The Automated Transfer Vehicle (ATV-4), fondly christened “Einstein”, after the genius of relativity, is on its way to deliver tasty supplies to the astronauts aboard the International Space Station. Launched from a jungle spaceport in French Guiana by the European Space Agency (ESA) on June 5, the craft is chasing the space station in preparation to dock and deliver the goods.
Video of ‘Einstein’ passing between the stars of the Big Dipper last night by Giuseppe Gerbore of Italy
Before it docks on the 15th, we have a great opportunity to see it slicing across the northern sky like a dimmer version of the station. But not too dim. Einstein glows between 1st and 2nd magnitude during a typical 3-4 minute pass. That’s equal to and brighter than any star in the Big Dipper. While you’re out, you might even catch a view of the northern lights, which are in the forecast again this evening.
ATV-4 is about the size of a large bus and will deliver about 7 tons of supplies including everything from experiments to spare parts, water, oxygen and propellant for boosting the ISS’s orbit when necessary. As always, there are a few fun items packed away.
Luca Parmitano, an Italian astronaut with the ESA, arrived at the station in late May to begin a 5-month-long stint. Parmitano picked out favorite Italian food delicacies to share with the crew. Once ‘Einstein’ arrives, aubergine parmigiana, mushroom and pesto risotto topped off with tiramisu will be on the menu.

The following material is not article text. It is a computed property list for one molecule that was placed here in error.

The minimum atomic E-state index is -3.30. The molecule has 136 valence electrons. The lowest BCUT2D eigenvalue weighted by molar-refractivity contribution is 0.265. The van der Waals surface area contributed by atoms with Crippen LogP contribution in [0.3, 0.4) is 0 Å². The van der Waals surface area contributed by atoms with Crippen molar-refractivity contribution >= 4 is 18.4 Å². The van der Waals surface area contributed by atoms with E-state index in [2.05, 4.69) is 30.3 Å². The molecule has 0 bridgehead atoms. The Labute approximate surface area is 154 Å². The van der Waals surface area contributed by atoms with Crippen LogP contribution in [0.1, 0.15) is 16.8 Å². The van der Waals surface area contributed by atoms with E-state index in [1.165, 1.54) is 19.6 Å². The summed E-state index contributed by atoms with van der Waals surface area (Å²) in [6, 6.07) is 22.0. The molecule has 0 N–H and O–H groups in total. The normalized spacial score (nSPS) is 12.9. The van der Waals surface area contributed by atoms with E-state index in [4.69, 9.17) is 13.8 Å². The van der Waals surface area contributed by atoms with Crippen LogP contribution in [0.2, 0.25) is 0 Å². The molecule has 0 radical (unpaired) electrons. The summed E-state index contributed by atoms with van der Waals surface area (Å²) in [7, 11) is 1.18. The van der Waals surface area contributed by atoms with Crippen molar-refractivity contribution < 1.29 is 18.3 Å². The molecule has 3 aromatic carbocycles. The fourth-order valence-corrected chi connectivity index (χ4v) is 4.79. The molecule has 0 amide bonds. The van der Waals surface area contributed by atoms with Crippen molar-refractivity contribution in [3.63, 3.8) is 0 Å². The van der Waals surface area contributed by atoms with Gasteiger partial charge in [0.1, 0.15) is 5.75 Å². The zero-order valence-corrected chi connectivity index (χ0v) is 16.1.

I was hoping for pizza just so we could witness the longest distance ever traveled for pizza delivery.
You can find times and exactly where to look by going to Heavens Above and logging in. On the list of passes, simply click on the time link to see a map. Or you can check out Spaceweather’s Flybys page. Put in your zip code and you’ll get viewing times for Einstein and several bright satellites including the ISS.
I’ve included times (CDT) for the next several nights for the Duluth, Minn. region. All the passes listed will be across the northern sky. One fist held at arm’s length equals about 10 degrees. Let us know if you spot the ship.
* Tonight June 7 starting at 10:58 p.m. Max. elevation 37 degrees, magnitude 1.5 (bright). Second pass at 12:32 a.m. Max. elevation 24 degrees, mag. 2.5
* Saturday June 8 at 10:53 p.m. Max. elevation 30 degrees, mag. 2; second pass at 12:27 a.m. Max. elevation 24 degrees, mag. 2
* Sunday June 9 at 10:47 p.m. Max. elevation 26 degrees, mag. 2. Second pass at 12:21 a.m. Max. elevation 27 degrees, mag. 2